The opportunity to blend art and science, and fulfil his creative side, steered Ben Smith to a career in winemaking and then Itasca Wine’s vision for sustainability brought him to the 600 tonne contract winery, in Hampshire – and the chance to work with great vineyards from Somerset to Essex and create a full spectrum of wine styles.
Why did you choose winemaking?
I have a creative side, so winemaking is an excellent, and very rewarding, way to combine art with science. I think the wines I’ve been most proud of have come from gut feeling, not trying to push or shoehorn something, but reacting as best you can to what the vineyard and vintage has provided. I believe that great wine begins in the vineyard and the role of the winemaker is to harness that potential to make top quality wines.
I started my career in the commercial side of the industry, working for Sogrape – who own a range of wineries and brands around the world. I did a stint in New Zealand – and fell in love with winemaking – and Riesling in particular. Andrew Hedley at Framingham in New Zealand is a winemaking genius and was a bit of a mentor to me – that’s really where I saw first-hand the benefits of small batch winemaking and I’ve tried to follow that approach ever since.
Contract winemaking at Itasca
After working in wineries across the globe from New Zealand, Western Australia, Tasmania, Canada, Alsace and Châteauneuf-du-Pape I returned to England and made the wine at Oxney Organic Estate from 2015 – 2020 vintages.
In spring 2021 I became Head Winemaker at Itasca Wines, a 600 tonne state-of the art custom built facility offering vine to bottle contract winemaking, bottling, disgorging, laboratory, labelling and storage services to clients across the UK. The winery is built with the environment in mind – it has solar panels supplying most of the power needs and a complete wetlands system for wastewater treatment. A key element of what drew me to Itasca was the vision for sustainability – lots of energy goes into making sure every facet of the business has sustainable practices at its core. We are already seeing incredible demand and I’m sure, with the number of vineyards and acreage under vines increasing every year, there is an undeniable opportunity for a state-of-the-art sustainable winery to thrive and grow.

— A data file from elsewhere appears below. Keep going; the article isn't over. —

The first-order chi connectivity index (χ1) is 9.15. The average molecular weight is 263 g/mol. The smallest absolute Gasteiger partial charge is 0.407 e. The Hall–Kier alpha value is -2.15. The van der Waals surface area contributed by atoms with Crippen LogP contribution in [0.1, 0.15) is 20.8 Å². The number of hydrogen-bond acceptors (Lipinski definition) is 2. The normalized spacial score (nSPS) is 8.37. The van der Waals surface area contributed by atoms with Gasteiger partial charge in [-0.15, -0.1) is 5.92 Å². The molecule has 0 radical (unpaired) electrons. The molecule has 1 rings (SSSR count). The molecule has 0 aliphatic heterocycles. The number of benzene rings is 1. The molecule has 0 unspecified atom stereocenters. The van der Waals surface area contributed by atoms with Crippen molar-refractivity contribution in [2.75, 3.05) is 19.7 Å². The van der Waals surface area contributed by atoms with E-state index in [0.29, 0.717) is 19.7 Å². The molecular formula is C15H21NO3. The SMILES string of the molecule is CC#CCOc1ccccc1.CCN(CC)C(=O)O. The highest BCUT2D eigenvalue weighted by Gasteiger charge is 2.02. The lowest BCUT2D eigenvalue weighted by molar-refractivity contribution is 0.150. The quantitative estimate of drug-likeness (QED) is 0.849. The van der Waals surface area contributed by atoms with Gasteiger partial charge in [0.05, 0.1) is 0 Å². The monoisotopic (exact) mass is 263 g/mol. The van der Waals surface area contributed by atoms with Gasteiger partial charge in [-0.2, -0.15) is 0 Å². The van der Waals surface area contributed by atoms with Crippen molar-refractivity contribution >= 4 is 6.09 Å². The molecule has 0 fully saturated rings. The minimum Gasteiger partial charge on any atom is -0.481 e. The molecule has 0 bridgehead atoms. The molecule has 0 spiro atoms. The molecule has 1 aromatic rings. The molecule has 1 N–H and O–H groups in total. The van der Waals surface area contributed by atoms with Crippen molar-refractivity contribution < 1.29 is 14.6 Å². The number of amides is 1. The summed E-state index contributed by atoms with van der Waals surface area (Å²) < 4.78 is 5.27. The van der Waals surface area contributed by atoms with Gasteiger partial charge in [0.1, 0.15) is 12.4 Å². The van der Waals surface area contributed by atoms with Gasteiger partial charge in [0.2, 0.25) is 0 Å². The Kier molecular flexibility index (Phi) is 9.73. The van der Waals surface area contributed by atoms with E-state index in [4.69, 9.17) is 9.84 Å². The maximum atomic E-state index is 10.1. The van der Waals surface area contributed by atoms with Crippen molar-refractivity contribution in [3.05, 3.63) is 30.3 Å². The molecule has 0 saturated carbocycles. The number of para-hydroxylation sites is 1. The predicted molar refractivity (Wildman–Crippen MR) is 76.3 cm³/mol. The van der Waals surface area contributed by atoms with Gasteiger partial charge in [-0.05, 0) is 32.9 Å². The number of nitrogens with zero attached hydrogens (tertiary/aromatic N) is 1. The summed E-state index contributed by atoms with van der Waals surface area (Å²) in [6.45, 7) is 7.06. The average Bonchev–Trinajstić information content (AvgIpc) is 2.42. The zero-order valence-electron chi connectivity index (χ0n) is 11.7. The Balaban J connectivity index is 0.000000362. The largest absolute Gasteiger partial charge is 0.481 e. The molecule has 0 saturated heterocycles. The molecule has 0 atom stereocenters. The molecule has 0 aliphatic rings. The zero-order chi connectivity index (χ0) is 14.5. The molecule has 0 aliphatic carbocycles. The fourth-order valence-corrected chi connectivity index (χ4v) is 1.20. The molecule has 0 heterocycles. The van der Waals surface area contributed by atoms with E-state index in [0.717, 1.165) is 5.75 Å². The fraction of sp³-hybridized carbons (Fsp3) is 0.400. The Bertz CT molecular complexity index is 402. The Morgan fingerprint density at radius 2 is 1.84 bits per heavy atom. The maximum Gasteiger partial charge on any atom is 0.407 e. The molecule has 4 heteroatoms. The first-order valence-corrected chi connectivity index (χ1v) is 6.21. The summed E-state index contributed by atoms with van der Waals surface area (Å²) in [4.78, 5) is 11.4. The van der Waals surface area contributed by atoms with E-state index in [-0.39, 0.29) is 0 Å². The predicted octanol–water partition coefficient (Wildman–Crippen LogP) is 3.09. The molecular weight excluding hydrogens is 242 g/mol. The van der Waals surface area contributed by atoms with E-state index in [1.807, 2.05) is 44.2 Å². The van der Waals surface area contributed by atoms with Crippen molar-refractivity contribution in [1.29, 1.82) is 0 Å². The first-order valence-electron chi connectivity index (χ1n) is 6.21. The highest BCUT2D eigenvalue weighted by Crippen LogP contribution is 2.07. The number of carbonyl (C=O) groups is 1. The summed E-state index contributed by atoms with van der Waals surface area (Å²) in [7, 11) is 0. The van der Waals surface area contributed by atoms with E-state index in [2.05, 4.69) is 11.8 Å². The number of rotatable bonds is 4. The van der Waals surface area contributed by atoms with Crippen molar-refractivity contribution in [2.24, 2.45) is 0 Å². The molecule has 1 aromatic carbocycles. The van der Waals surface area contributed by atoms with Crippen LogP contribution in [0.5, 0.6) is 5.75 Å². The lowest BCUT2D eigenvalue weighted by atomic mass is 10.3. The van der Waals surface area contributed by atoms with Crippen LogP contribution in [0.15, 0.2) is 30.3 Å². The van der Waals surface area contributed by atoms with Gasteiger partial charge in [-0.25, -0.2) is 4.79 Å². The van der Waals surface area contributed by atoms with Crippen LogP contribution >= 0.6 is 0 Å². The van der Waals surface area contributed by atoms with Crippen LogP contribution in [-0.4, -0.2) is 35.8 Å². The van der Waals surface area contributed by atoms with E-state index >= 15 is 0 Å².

The Penn Croft brand
As well as offering contract services, we also make our own wine under the Penn Croft label. We have launched a Bacchus and will put out a still Pinot Blanc in December 2021. The latter I’m particularly excited about – the wine is still a baby but has a huge amount of potential.
What are your top tips for a career in winemaking?
Definitely get hands on experience in wineries and cellars where you like the wines, make sure you have an interest in the styles being produced and ensure that you can spend some time with the winemaker.
What are your thoughts on the future?
I think the future is exciting and that still wine production, in particular, will gain more traction. With the right vineyards, sales channels and price points I think we can make some pretty exciting wines in the UK that are commercially viable. For most, 2021 was a challenging harvest and we’ll definitely have to build on that experience. However, we now have some very talented viticulturalists here in the UK, many of whom I’m lucky to work with over various projects – they really are the starting point for driving the industry forward.
What is the last English or Welsh wine you drank?
I recently visited Emma Rice at Hattingley Valley and tasted through some of their wines – and the Hattingley Valley Blanc de Blanc 2014 is superb!
Do you have any spare time?
Not a lot! But I play a lot of beach volleyball whenever I get the chance, much like winemaking it’s a great community and has a competitive element but is always friendly!